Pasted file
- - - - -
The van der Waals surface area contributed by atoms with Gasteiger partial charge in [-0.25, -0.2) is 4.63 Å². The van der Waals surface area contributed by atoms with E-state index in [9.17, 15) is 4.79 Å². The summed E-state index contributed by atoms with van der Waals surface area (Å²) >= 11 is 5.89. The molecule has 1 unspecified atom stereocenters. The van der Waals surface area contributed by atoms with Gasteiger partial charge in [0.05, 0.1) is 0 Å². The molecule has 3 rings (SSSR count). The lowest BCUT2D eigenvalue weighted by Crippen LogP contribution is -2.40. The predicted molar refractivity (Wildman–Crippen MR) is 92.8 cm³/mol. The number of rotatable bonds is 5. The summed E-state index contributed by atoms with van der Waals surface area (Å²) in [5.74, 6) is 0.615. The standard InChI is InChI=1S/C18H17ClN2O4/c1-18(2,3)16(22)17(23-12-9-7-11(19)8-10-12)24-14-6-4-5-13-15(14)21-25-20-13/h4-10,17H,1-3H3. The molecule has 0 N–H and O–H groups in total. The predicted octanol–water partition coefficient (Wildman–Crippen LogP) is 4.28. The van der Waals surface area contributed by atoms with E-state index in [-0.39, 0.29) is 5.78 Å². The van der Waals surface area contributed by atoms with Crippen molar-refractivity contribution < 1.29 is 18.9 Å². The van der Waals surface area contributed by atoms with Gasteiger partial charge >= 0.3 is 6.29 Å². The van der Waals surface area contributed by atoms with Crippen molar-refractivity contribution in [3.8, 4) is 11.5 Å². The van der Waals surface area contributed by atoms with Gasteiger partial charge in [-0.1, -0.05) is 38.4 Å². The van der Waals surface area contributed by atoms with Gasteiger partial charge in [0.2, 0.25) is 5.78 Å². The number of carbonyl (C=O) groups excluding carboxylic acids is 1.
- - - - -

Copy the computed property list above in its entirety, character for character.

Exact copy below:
The van der Waals surface area contributed by atoms with Gasteiger partial charge in [-0.25, -0.2) is 4.63 Å². The van der Waals surface area contributed by atoms with E-state index in [9.17, 15) is 4.79 Å². The summed E-state index contributed by atoms with van der Waals surface area (Å²) >= 11 is 5.89. The molecule has 1 unspecified atom stereocenters. The van der Waals surface area contributed by atoms with Gasteiger partial charge in [0.05, 0.1) is 0 Å². The molecule has 3 rings (SSSR count). The lowest BCUT2D eigenvalue weighted by Crippen LogP contribution is -2.40. The predicted molar refractivity (Wildman–Crippen MR) is 92.8 cm³/mol. The number of rotatable bonds is 5. The summed E-state index contributed by atoms with van der Waals surface area (Å²) in [5.74, 6) is 0.615. The standard InChI is InChI=1S/C18H17ClN2O4/c1-18(2,3)16(22)17(23-12-9-7-11(19)8-10-12)24-14-6-4-5-13-15(14)21-25-20-13/h4-10,17H,1-3H3. The molecule has 0 N–H and O–H groups in total. The predicted octanol–water partition coefficient (Wildman–Crippen LogP) is 4.28. The van der Waals surface area contributed by atoms with E-state index in [-0.39, 0.29) is 5.78 Å². The van der Waals surface area contributed by atoms with Crippen molar-refractivity contribution < 1.29 is 18.9 Å². The van der Waals surface area contributed by atoms with Gasteiger partial charge >= 0.3 is 6.29 Å². The van der Waals surface area contributed by atoms with Crippen molar-refractivity contribution in [3.8, 4) is 11.5 Å². The van der Waals surface area contributed by atoms with Gasteiger partial charge in [-0.1, -0.05) is 38.4 Å². The van der Waals surface area contributed by atoms with Gasteiger partial charge in [0.2, 0.25) is 5.78 Å². The number of carbonyl (C=O) groups excluding carboxylic acids is 1.